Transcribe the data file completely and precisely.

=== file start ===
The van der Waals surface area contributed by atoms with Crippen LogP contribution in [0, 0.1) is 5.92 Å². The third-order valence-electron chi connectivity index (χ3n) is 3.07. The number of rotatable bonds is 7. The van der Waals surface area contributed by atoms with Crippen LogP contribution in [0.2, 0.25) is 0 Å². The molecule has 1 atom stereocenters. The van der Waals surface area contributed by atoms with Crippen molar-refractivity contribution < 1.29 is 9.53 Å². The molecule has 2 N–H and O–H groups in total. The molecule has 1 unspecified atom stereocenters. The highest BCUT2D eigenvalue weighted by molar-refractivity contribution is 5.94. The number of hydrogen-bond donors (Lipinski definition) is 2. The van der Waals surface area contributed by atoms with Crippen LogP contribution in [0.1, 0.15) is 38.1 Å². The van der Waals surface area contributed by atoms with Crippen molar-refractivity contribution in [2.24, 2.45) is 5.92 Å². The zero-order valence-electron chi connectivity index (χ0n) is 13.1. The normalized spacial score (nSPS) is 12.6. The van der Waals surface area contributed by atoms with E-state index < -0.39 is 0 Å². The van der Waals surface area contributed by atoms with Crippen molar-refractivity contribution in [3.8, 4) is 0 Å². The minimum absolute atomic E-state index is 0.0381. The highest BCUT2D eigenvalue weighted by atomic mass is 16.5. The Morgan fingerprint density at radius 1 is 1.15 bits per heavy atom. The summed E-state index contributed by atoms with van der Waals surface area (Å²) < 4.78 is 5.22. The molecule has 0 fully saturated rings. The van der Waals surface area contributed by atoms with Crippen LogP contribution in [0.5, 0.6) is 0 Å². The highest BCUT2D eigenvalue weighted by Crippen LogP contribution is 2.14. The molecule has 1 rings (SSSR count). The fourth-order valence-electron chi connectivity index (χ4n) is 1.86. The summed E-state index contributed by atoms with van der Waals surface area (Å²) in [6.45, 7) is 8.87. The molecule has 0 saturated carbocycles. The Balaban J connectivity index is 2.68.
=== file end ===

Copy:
The van der Waals surface area contributed by atoms with Crippen LogP contribution in [0, 0.1) is 5.92 Å². The third-order valence-electron chi connectivity index (χ3n) is 3.07. The number of rotatable bonds is 7. The van der Waals surface area contributed by atoms with Crippen LogP contribution in [0.2, 0.25) is 0 Å². The molecule has 1 atom stereocenters. The van der Waals surface area contributed by atoms with Crippen molar-refractivity contribution < 1.29 is 9.53 Å². The molecule has 2 N–H and O–H groups in total. The molecule has 1 unspecified atom stereocenters. The highest BCUT2D eigenvalue weighted by molar-refractivity contribution is 5.94. The number of hydrogen-bond donors (Lipinski definition) is 2. The van der Waals surface area contributed by atoms with Crippen LogP contribution in [0.1, 0.15) is 38.1 Å². The van der Waals surface area contributed by atoms with Crippen molar-refractivity contribution in [2.24, 2.45) is 5.92 Å². The zero-order valence-electron chi connectivity index (χ0n) is 13.1. The normalized spacial score (nSPS) is 12.6. The van der Waals surface area contributed by atoms with E-state index < -0.39 is 0 Å². The van der Waals surface area contributed by atoms with Crippen molar-refractivity contribution in [3.8, 4) is 0 Å². The minimum absolute atomic E-state index is 0.0381. The highest BCUT2D eigenvalue weighted by atomic mass is 16.5. The Morgan fingerprint density at radius 1 is 1.15 bits per heavy atom. The summed E-state index contributed by atoms with van der Waals surface area (Å²) < 4.78 is 5.22. The molecule has 0 fully saturated rings. The van der Waals surface area contributed by atoms with Crippen LogP contribution in [0.5, 0.6) is 0 Å². The highest BCUT2D eigenvalue weighted by Crippen LogP contribution is 2.14. The molecule has 1 rings (SSSR count). The fourth-order valence-electron chi connectivity index (χ4n) is 1.86. The summed E-state index contributed by atoms with van der Waals surface area (Å²) in [6.45, 7) is 8.87. The molecule has 0 saturated carbocycles. The Balaban J connectivity index is 2.68.